For a while now, he just sat there and stared at what I had gathered for us.
“You learn fast, cub, faster than most,” he said, examining me.
He bared his fangs as he grinned at me.
“Well, are you going to stand there all day, or actually sit down and eat?”
“Blast it!” Graymane cursed under his breath.
I just raised an eyebrow in response.
“What? They’re just twigs, aren’t they?” I whispered in response.
“No, they are not just twigs, they are the Nightmare Court!”
I glanced towards the three sylvari standing below us. We were up on a cliff high enough to be out of hearing range, and covered by shrubbery. The vegetables did seem to wear much darker clothing than the rest of the plants, but still, I did not understand my teacher’s fuss.
“The Nightmare Court,” he said, picking up on my confusion, “is to the sylvari what the Flame Legion is to the Black Citadel.”
“So, they are hell-bent on the destruction of the sylvari?”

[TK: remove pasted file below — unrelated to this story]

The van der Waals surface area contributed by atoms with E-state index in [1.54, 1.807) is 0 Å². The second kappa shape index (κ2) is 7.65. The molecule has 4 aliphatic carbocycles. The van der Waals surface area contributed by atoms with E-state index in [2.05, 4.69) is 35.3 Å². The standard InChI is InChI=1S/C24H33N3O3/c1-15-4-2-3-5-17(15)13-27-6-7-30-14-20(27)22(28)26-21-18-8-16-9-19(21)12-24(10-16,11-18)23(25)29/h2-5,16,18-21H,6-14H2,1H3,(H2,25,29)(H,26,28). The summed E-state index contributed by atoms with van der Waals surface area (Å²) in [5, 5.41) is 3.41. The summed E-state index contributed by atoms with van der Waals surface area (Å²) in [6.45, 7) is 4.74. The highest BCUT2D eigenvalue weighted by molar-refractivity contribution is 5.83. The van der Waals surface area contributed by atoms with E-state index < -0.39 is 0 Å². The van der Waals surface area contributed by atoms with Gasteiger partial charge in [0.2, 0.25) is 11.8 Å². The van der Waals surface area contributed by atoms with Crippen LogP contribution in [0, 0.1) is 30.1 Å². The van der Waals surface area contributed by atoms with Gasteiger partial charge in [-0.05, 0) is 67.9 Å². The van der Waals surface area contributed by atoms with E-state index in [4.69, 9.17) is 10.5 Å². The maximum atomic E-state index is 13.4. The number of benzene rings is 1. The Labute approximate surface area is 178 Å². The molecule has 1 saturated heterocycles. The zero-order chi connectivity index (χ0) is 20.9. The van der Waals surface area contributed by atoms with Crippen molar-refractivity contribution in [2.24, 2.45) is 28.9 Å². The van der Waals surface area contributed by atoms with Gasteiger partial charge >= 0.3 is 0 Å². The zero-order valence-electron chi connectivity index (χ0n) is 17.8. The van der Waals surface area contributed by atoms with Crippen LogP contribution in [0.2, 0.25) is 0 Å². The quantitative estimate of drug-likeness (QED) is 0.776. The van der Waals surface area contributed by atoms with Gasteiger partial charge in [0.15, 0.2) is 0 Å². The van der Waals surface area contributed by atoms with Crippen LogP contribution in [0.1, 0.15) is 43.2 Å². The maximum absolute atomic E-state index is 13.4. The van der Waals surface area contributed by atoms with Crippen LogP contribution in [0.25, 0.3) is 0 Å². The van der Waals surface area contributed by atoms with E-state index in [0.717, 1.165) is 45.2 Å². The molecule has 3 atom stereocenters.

“Well, their tree, specifically.”
Let them, I thought.
“Wherever they go, they bring trouble.”
“So?” I scoffed. “Let the weeds weed themselves out.”
“What?” he whispered, staring at me with wide open eyes.
However, there was something more behind those eyes of his. He seemed to be disturbed, shocked and… worried?
“How can you not care?”
“I just don’t see how it is our problem,” I replied with an angry shrug.
“It’s no good to care only for yourself, you know?”
“Bah,” I scoffed. “I don’t even care for myself.”
While Graymane was staring at me in total shock, I too, was surprised at my response. Did I not help those sylvari in the Shiverpeaks? And did I not help the Wolfborn fight the grawl? I did, but why, really? All I really wanted was to be left alone and die a miserable death, yet I kept landing in situations that made me help others. Perhaps that was my atonement, to go around helping others.
“That’s even worse,” the old charr whispered. “I don’t know what tore you away from your warband, but you can’t just stop caring about yourself!”
“Then what!” I roared.
The sudden sound immediately drew the attention of the sylvari below. They knew for sure we were here, but it was obvious that they did not yet know where we were. I drew my bow and an arrow and drew back hard on the string before releasing it. The arrow hit one of the courtiers in the head, creating a fan of sap as the twig slumped down to the ground. The other two fell before they realized what was going on. Each time I released the string, some of my anger flew out with it, until I felt exhausted and empty.